His words speak to the fact that judges have the tendency to maximize the faults of others while minimizing their own. Too often we are tempted to condemn the weaknesses in others that we are not willing to face in ourselves. We self promote when we put someone down simply to elevate ourselves.
The truth is that the best way to help others is from a position of health, where you have first dealt with yourself. John R.W. Stott once wrote that condemnation IS the splinter in our own lives. We would all do well by taking time to look within before we look around.
Tomorrow I’ll post some thoughts on Jesus’ conclusion to this very difficult theme.
Jesus never anticipated that we, living in community, would be perfect. Which begs the question, “How do we deal with each other’s fallenness?” The seventh chapter of Matthew’s gospel begins with Jesus’ harshest words:
“Do not judge, or you too will be judged. For in the same way you judge others, you will be judged, and with the measure you use, it will be measured to you” (Matthew 7:1-2, NIV).
Jesus words here are plain spoken. Literally, they read, “Do not make a practice or habit of judging others.” Before we get into what that means, let’s be clear on what He does not mean. Jesus is not, as Tolstoy suggested, recommending that we eliminate the legal system and abolish formal government justice systems. Neither is he suggesting that we live our lives turning blind eyes and deaf ears to the world around us. His command is not a prohibition against having discernment or discretion (cf. Matthews 7:15-20; 10:11-15; 16:6-12; and 18:17-18).
Jesus’ condemnation is addressed to those who evaluate the motives and character of others, casting a verdict based on your own evaluation of him or her. Judgmental people evaluate others (note the word “measure”) to see if they meet a particular benchmark. These self appointed persons assume responsibility to fix others, and even seem to enjoy the human failings of others.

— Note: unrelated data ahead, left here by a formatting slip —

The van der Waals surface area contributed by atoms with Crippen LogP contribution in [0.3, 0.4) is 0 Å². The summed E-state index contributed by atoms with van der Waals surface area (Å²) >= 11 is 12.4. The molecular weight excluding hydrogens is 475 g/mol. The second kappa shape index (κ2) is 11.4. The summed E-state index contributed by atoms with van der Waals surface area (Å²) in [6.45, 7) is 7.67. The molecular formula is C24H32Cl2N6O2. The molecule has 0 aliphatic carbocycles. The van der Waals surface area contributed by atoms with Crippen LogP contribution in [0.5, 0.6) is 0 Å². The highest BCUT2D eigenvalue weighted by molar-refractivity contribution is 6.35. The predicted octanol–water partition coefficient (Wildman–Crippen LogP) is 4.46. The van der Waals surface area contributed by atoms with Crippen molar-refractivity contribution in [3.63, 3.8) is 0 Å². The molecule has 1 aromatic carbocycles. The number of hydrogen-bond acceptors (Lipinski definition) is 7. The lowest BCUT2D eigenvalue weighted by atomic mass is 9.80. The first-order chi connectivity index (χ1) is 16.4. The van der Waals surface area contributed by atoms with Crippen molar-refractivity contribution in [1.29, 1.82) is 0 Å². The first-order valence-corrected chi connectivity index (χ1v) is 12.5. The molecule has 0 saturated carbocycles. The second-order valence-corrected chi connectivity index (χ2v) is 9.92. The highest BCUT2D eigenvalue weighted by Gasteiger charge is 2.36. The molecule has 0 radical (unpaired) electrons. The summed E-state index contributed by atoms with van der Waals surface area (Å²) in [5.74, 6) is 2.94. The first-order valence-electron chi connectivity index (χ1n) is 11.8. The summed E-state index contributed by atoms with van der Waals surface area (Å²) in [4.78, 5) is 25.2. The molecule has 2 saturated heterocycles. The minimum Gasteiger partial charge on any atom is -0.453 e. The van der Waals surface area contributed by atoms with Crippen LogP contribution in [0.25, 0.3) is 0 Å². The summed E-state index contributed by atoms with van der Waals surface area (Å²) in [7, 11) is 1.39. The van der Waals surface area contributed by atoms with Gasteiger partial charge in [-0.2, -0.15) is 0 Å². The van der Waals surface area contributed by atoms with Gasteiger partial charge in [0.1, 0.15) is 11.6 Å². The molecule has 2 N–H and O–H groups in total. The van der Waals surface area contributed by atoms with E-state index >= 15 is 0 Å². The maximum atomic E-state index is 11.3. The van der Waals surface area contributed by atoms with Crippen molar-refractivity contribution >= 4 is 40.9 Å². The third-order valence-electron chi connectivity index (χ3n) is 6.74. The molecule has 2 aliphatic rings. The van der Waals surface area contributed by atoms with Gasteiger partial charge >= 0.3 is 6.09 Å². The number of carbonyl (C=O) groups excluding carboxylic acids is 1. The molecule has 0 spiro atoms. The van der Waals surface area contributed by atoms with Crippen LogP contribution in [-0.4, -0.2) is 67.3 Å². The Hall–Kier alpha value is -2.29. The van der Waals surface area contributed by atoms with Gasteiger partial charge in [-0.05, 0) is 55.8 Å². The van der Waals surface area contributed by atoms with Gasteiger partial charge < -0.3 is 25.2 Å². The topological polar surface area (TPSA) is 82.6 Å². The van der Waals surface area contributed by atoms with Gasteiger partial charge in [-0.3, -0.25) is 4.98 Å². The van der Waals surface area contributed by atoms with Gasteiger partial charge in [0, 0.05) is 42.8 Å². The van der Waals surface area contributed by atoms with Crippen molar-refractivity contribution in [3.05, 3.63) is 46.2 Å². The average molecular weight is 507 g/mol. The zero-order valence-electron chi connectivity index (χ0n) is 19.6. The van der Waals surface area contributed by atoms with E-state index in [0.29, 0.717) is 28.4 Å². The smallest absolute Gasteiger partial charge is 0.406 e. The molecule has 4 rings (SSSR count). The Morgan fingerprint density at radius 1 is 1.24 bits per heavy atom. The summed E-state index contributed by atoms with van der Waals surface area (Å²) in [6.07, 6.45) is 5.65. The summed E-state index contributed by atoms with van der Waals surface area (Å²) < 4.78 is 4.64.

There are three things that God has not delegated to his children: condemnation, vengeance, and judgment. So if you’re not on the jury, perhaps its time to stop trying to reach a verdict. We are not permitted to judge, not because we fail but because we are fallen. We are disqualified to serve in the role of judge.
Matthew 7:2 has always been one of the hardest words of Jesus for me to hear. He clearly stated that the way we measure others is the way God will measure us. I don’t know about you, but when I stand before God someday I’m going to be seeking mercy and grace, like anyone would. The thought that Jesus would judge me as harshly as I judge others is frightening.
So if you are prone to the practice of judging others, stop it. Just quit. Its not worth it, and its not your responsibility.
“Therefore I tell you, do not worry about your life, what you will eat or drink; or about your body, what you will wear. Is not life more than food, and the body more than clothes?” (Matthew 6:25, NIV)
Worry is the anxiety we feel that is fostered by uncertainty regarding the future. Jesus spoke to this in the middle of The Sermon on the Mount, giving six reasons why we are not to worry.
1. Do not worry because you are valuable to God.
“Look at the birds of the air; they do not sow or reap or store away in barns, and yet your heavenly Father feeds them. Are you not much more valuable than they?” (Matthew 6:26, NIV)
2. Worry does not change anything.
“Can any one of your by worrying add a single hour to your life?” (Matthew 6:27, NIV)
3. God regularly demonstrates his faithfulness.
“And why do you worry about clothes? See how the flowers of the field grow. They do not labor or spin. Yet I tell you that not even Solomon in all his splendor was dressed like one of these. If that is how God clothes the grass of the field, which is here today and tomorrow is thrown into the fire, will he not much more clothe you–you of little faith?” (Matthew 6:28-30, NIV)
4. Worry betrays our claims of faith and trust in God.
“So do not worry, saying ‘What shall we eat?’ or ‘What shall we drink?’ or ‘What shall we wear?’ For the pagans run after all these things.” (Matthew 6:31-32, NIV)
5. God already knows your needs.
“…and your heavenly Father knows that you need them.” (Matthew 6:32b, NIV)
6. Our priority is to focus on the Kingdom of God and trust God’s promise to care for us.
“But seek first his kingdom and his righteousness, and all these things will be given to you as well. Therefore do not worry about tomorrow, for tomorrow will worry about itself. Each day has enough trouble of its own.” (Matthew 6:33-34, NIV)